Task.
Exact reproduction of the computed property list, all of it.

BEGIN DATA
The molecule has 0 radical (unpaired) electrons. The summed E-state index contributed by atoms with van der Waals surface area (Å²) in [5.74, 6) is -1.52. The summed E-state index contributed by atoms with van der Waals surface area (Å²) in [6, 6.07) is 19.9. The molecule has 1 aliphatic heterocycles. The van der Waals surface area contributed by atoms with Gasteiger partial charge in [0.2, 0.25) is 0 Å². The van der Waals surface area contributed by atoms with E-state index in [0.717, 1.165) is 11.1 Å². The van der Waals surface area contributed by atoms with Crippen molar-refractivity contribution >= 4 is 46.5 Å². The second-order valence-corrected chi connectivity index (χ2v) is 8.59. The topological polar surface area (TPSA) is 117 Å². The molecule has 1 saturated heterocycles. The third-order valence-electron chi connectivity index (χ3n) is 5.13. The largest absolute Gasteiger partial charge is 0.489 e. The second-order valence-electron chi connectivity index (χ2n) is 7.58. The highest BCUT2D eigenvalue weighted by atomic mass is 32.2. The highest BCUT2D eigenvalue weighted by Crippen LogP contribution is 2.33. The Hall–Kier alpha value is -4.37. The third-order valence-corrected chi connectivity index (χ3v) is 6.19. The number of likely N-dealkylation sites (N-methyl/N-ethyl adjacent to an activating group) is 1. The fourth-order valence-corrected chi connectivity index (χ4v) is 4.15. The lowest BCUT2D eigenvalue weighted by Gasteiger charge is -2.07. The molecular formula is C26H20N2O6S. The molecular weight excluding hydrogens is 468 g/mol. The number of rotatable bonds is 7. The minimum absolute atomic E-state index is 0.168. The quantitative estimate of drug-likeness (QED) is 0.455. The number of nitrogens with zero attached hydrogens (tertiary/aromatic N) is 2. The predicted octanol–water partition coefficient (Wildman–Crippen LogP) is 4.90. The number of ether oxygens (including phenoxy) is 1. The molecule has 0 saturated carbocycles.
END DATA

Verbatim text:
The molecule has 0 radical (unpaired) electrons. The summed E-state index contributed by atoms with van der Waals surface area (Å²) in [5.74, 6) is -1.52. The summed E-state index contributed by atoms with van der Waals surface area (Å²) in [6, 6.07) is 19.9. The molecule has 1 aliphatic heterocycles. The van der Waals surface area contributed by atoms with Gasteiger partial charge in [0.2, 0.25) is 0 Å². The van der Waals surface area contributed by atoms with E-state index in [0.717, 1.165) is 11.1 Å². The van der Waals surface area contributed by atoms with Crippen molar-refractivity contribution >= 4 is 46.5 Å². The second-order valence-corrected chi connectivity index (χ2v) is 8.59. The topological polar surface area (TPSA) is 117 Å². The molecule has 1 saturated heterocycles. The third-order valence-electron chi connectivity index (χ3n) is 5.13. The largest absolute Gasteiger partial charge is 0.489 e. The second-order valence-electron chi connectivity index (χ2n) is 7.58. The highest BCUT2D eigenvalue weighted by atomic mass is 32.2. The highest BCUT2D eigenvalue weighted by Crippen LogP contribution is 2.33. The Hall–Kier alpha value is -4.37. The third-order valence-corrected chi connectivity index (χ3v) is 6.19. The number of likely N-dealkylation sites (N-methyl/N-ethyl adjacent to an activating group) is 1. The fourth-order valence-corrected chi connectivity index (χ4v) is 4.15. The lowest BCUT2D eigenvalue weighted by Gasteiger charge is -2.07. The molecular formula is C26H20N2O6S. The molecular weight excluding hydrogens is 468 g/mol. The number of rotatable bonds is 7. The minimum absolute atomic E-state index is 0.168. The quantitative estimate of drug-likeness (QED) is 0.455. The number of nitrogens with zero attached hydrogens (tertiary/aromatic N) is 2. The predicted octanol–water partition coefficient (Wildman–Crippen LogP) is 4.90. The number of ether oxygens (including phenoxy) is 1. The molecule has 0 saturated carbocycles.